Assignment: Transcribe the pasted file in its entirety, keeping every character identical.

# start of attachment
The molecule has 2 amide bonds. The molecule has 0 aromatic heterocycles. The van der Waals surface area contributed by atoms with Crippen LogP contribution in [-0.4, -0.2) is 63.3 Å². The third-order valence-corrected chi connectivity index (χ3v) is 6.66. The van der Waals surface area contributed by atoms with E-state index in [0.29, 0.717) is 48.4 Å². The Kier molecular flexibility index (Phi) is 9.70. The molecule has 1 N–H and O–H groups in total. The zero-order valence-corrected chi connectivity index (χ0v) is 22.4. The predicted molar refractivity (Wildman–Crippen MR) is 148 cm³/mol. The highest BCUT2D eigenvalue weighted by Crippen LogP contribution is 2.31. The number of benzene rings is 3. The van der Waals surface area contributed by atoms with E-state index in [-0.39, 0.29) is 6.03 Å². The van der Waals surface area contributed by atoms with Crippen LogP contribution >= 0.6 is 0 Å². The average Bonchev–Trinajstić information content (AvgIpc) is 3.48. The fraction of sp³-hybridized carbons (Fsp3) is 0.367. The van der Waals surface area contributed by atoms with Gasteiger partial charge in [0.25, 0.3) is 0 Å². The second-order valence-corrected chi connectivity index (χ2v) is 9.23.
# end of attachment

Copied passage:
The molecule has 2 amide bonds. The molecule has 0 aromatic heterocycles. The van der Waals surface area contributed by atoms with Crippen LogP contribution in [-0.4, -0.2) is 63.3 Å². The third-order valence-corrected chi connectivity index (χ3v) is 6.66. The van der Waals surface area contributed by atoms with E-state index in [0.29, 0.717) is 48.4 Å². The Kier molecular flexibility index (Phi) is 9.70. The molecule has 1 N–H and O–H groups in total. The zero-order valence-corrected chi connectivity index (χ0v) is 22.4. The predicted molar refractivity (Wildman–Crippen MR) is 148 cm³/mol. The highest BCUT2D eigenvalue weighted by Crippen LogP contribution is 2.31. The number of benzene rings is 3. The van der Waals surface area contributed by atoms with E-state index in [-0.39, 0.29) is 6.03 Å². The van der Waals surface area contributed by atoms with Crippen LogP contribution >= 0.6 is 0 Å². The average Bonchev–Trinajstić information content (AvgIpc) is 3.48. The fraction of sp³-hybridized carbons (Fsp3) is 0.367. The van der Waals surface area contributed by atoms with Gasteiger partial charge in [0.25, 0.3) is 0 Å². The second-order valence-corrected chi connectivity index (χ2v) is 9.23.